Eco-boat project aims to spark climate action
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A solar-powered boat has arrived on Lough Erne in County Fermanagh after a four-month journey along Ireland's inland waterways.
The Mayfly has travelled from Limerick to Enniskillen as part of a project highlighting environmental issues.
The Eco Showboat Expedition has been undertaken by two architects turned artists Anne Cleary and Denis Connolly.
The couple said it is the first solar-powered, zero carbon boat to make the journey.
As well as the environmental benefits, they told BBC News NI there are other advantages to travelling using only the power of the sun.
"It's calm, it's quiet, we don't have a trail of black smoke behind us, we don't have any unpleasant smells, so it's a very relaxing way to travel", said Anne.
"We're not leaving any pollution on the waterways," Denis added.
It is also a much cheaper alternative to diesel.
The vessel has an array of solar panels along the roof as well as a windmill which is designed to charge a set of batteries to power the engine.
"The windmill, unless it's going around once a second, doesn't really give us any energy but it looks very colourful and it moves and it's kind of a beacon that brings people over," said Denis.
"They're less likely to notice the solar panels which are doing a lot of work."
Anne said they've been surprised by how many people are interested in solar power.
"When we pull in at different moorings lots of people wander along and ask us questions and they're all very, very concerned about what's happening with the current context with the cost of diesel."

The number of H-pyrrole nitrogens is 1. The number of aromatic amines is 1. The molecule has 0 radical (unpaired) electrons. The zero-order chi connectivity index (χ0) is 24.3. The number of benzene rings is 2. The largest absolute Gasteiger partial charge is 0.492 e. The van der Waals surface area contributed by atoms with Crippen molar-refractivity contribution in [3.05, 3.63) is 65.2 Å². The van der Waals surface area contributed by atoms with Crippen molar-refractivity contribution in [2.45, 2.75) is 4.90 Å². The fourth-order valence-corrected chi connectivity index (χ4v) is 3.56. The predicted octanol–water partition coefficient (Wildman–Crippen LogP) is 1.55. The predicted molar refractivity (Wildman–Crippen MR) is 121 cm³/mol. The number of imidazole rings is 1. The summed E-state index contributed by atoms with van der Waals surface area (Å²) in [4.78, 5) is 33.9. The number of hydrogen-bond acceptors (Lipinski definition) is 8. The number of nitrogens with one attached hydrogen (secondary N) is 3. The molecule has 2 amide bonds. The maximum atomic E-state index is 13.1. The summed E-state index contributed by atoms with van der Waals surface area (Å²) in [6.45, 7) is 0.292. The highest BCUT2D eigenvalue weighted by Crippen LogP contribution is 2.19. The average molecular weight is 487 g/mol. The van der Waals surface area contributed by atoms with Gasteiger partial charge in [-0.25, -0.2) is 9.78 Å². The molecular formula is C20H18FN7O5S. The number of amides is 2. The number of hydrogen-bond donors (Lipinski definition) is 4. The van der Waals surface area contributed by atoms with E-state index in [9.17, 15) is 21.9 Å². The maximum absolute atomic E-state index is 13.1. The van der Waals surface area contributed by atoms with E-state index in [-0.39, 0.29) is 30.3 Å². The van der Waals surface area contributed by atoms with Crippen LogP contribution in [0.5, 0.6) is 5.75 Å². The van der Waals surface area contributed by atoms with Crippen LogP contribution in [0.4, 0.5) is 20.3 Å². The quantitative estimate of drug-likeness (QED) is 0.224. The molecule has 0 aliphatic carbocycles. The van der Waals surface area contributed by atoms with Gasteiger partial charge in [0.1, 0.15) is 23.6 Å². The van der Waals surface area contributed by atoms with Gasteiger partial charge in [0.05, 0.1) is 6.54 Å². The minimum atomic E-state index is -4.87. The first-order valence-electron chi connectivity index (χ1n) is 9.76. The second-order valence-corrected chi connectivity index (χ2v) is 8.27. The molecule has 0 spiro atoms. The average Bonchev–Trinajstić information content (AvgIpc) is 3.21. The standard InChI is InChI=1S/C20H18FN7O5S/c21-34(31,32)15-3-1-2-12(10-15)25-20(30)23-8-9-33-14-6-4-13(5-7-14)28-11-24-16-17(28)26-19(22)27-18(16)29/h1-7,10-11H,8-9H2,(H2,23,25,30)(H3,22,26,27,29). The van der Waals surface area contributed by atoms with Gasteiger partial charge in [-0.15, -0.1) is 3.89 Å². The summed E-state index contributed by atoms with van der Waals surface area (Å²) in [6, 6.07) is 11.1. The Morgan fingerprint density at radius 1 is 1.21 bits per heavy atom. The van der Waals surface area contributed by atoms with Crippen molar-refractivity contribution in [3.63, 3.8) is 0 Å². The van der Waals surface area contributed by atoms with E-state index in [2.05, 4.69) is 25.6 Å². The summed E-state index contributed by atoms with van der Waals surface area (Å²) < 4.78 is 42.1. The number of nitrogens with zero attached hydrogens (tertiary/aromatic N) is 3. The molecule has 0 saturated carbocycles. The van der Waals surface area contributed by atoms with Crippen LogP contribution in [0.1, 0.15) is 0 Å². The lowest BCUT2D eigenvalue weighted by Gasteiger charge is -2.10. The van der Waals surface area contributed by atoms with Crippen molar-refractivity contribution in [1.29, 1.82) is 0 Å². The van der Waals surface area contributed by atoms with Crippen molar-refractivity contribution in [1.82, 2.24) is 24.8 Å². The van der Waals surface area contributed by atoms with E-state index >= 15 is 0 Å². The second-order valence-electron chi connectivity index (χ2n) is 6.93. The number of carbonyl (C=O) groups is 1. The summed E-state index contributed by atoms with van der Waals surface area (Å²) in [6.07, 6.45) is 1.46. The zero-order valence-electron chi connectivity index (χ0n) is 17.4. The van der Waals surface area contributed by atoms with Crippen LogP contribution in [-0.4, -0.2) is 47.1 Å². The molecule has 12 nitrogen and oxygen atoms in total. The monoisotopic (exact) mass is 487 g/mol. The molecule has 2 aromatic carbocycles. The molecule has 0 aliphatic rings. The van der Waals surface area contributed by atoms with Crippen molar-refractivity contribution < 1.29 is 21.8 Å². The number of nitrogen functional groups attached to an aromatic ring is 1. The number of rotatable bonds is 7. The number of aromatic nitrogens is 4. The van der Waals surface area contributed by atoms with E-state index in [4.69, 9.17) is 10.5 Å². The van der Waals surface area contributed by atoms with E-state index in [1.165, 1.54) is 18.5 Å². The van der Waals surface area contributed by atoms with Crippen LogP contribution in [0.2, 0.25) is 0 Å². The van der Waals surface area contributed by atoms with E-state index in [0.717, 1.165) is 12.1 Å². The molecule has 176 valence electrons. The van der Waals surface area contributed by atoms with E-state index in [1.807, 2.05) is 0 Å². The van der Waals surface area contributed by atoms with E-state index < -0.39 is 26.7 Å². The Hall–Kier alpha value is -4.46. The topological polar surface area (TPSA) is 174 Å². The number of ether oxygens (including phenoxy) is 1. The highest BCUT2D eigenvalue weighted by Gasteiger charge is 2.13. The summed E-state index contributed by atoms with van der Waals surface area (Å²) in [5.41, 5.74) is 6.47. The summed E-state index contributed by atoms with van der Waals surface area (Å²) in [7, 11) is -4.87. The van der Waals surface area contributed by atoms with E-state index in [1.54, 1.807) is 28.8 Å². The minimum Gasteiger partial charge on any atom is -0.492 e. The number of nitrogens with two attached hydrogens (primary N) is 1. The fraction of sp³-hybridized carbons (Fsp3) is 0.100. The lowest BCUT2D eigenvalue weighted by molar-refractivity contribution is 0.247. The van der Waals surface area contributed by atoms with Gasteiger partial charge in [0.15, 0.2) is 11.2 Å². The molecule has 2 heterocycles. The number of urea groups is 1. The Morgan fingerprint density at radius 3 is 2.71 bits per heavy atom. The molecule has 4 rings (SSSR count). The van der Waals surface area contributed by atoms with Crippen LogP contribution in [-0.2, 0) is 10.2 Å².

The journey has also given them an insight into the environmental issues facing waterways.
Anne and Denis have spoken to farmers about their concerns and the challenges they face in changing the way they farm the land.
In the midlands they said they found a lot of people who are unhappy at the recent Irish government restrictions on selling turf.
Denis said "there's all sorts of problems coming from farms, from industry, from houses.
"One of the big problems we've been told about recently is toxic particles from car tyres which get washed into the waterways."
Along their journey they have worked with communities, scientists and artists to raise awareness of environmental issues and discuss possible solutions.
A marine biologist has been collecting samples to identify invertebrates which provide an indication of water quality.
Every weekend they stop and invite the public to come along to a pop-up shelter made from 30 striped umbrellas dubbed the pangolin pavilion.
"Along the way we've worked with 20 different artists and we brought in scientists as well," Anne explains.
"People come along and we chat and we show films and we talk about biodiversity and ecology and all sorts of other subjects related to climate change.
"The idea is that we bring people together around about those subjects, creative people and people with great knowledge of scientific issues of biodiversity and make conversations.
"Our hope is that ideas will be sparked so that people will start to think about things and maybe get ideas and then actually take action and start to find innovative ways to deal with all these different problems that we are facing."
Anne believes that creativity is key to addressing climate change issues.
"We really need to treat this through our imagination, it's a really big problem, many big problems actually, and we need to start using our imaginations to come around to ways of addressing it and dealing with it."
The journey has not all been doom and gloom about the climate emergency - their brightly coloured vessel has proved to be a hit with the local wildlife.
"We're having a really interesting time meeting dragonflies and swallows and all sorts of insects and birds," said Anne.
"Even geese for some reason they seem to be attracted to the colour," added Denis. "I don't know why the geese find it attractive."
As they near the end of their journey Anne and Denis are already planning their next project, converting an historic 30 tonne barge to solar power.
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